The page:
Tuesday, May 18, 2010

Theater Review: White’s Lies

Tuc Watkins, Peter Scolari and Christy Carlson Romano

A Breakneck Speed and Some Good Old Fun
By Lauren Yarger
If you can keep up with the speedy dialogue and quick-change sets in the Off-Broadway production of Ben Andron’s White’s Lies, you’ll probably find yourself enjoying the play, even if you can’t quite put your finger on why.

Tuc Watkins (of TV’s “Desperate Housewives”) stars as Joe White, a womanizing divorce lawyer who depends on partner, Alan (a fine, but underused Peter Scolari), to come by early every morning and interrupt the trysts held at the office so that the cad doesn’t have to breakfast with (or feign any kind of commitment to) his conquests. He’s content with his life until a sobering visit from his estranged mother (Betty Buckley), who wants to put their differences aside after being told that she doesn’t have long to live. Her one regret, she tells her son, is that he didn’t give her a grandchild.

When an old college flame, Barbara (Andrea Grano), wants the expensive firm to represent her in her divorce, White offers a trade instead: his services free in exchange for Barbara's going along with a scheme to convince Mrs. White that Barbara’s daughter, Michelle (Christy Carlson Romano), is the product of her past relationship with White yielding an instant granddaughter. Romano, known to fans of TV’s “Kim Possible,” wears the coolest wardrobe and shoes ever thanks to costume designer Michael Bevins.

A highlight of the play is Robert Andrew Kovach’s set design which transforms the office into a restaurant/bar where the owner (Jimmy Ray Bennett, who plays multiple roles) changes the establishments from American to Mexican to French, to sleazy bar, etc., almost instantaneously with the use of some rotating walls and a cracker-jack stage crew. Changing almost as quickly is Rena Strober, who plays to humorous satisfaction various women White has taken advantage of in his past.

The script is totally predictable, and you’d think some of the bits re-used multiple times throughout the play would grow old, but Director Bob Cline infuses a high-speed farce tempo on the ever-complicating piece that doesn’t let you think about it too much. In fact, some of the punch lines are delivered in such a drive-by style, that they don’t hit you until a few seconds later (there’s a great line about Buckley’s character not being able to sing).

The show also works because the cast appears to be having a lot of fun themselves. When Romano’s unbelievably high, spiked heel caused her to trip while exiting, Buckley gamely adlibbed, “she’s a little clumsy, but lovely” to the delight of the cast and audience. When Romano returned, she comically gave the chaise lounge, over which she’d tripped, a wide berth.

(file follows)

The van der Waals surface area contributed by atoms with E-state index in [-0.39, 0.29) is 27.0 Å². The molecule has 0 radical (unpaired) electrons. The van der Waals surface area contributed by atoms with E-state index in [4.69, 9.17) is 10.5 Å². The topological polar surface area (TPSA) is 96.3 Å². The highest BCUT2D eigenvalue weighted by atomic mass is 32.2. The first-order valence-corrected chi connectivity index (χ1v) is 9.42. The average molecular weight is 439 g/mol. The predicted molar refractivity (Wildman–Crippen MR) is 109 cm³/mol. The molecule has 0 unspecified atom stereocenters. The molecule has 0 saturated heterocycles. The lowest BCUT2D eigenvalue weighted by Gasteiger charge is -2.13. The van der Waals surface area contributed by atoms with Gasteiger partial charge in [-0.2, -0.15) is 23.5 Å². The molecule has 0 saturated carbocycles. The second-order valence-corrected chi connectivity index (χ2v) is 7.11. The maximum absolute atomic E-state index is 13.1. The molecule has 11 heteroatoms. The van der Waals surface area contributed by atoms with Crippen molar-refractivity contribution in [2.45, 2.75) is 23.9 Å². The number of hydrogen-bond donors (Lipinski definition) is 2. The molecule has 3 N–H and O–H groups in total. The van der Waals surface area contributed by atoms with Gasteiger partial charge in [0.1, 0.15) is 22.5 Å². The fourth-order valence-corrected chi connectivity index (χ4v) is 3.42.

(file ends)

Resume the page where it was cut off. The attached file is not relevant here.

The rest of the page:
The characters are likable as well. You want everything to work out for them, and because the script really isn’t that complicated, of course it does. It’s an enjoyable night at the theater – if you can just keep up.

White’s Lies plays at New World Stages, 340 West 50th St., NYC. For tickets call (212) 239-6200. Group discounts are available for friends of Masterwork Productions at http://www.givenik.com/show_info.php/Masterworks/251/groups.

Christians might also like to know:
• Language
• Lord’s name taken in vain
• Sex outside of marriage

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Our reviews are professional reviews written without a religious bias. At the end of them, you can find a listing of language, content or theological issues that Christians might want to know about when deciding which shows to see.

** Mature indicates that the show has posted an advisory because of content. Usually this means I would recommend no one under the age of 16 attend.

Theater Critic Lauren Yarger

Theater Critic Lauren Yarger

My Bio

Lauren Yarger has written, directed and produced numerous shows and special events for both secular and Christian audiences. She co-wrote a Christian musical version of “A Christmas Carol” which played to sold-out audiences of over 3,000 in Vermont and was awarded the 2000 Vermont Bessie (theater and film awards) for “People’s Choice for Theatre.” She also has written two other dinner theaters, sketches for church services and devotions for Christian artists.

Yarger trained for three years in the Broadway League’s Producer Development Program, completed the Commercial Theater Institute's Producing Three-Day Training and produced a one-woman musical about Mary Magdalene that toured nationally and closed with an off-Broadway run.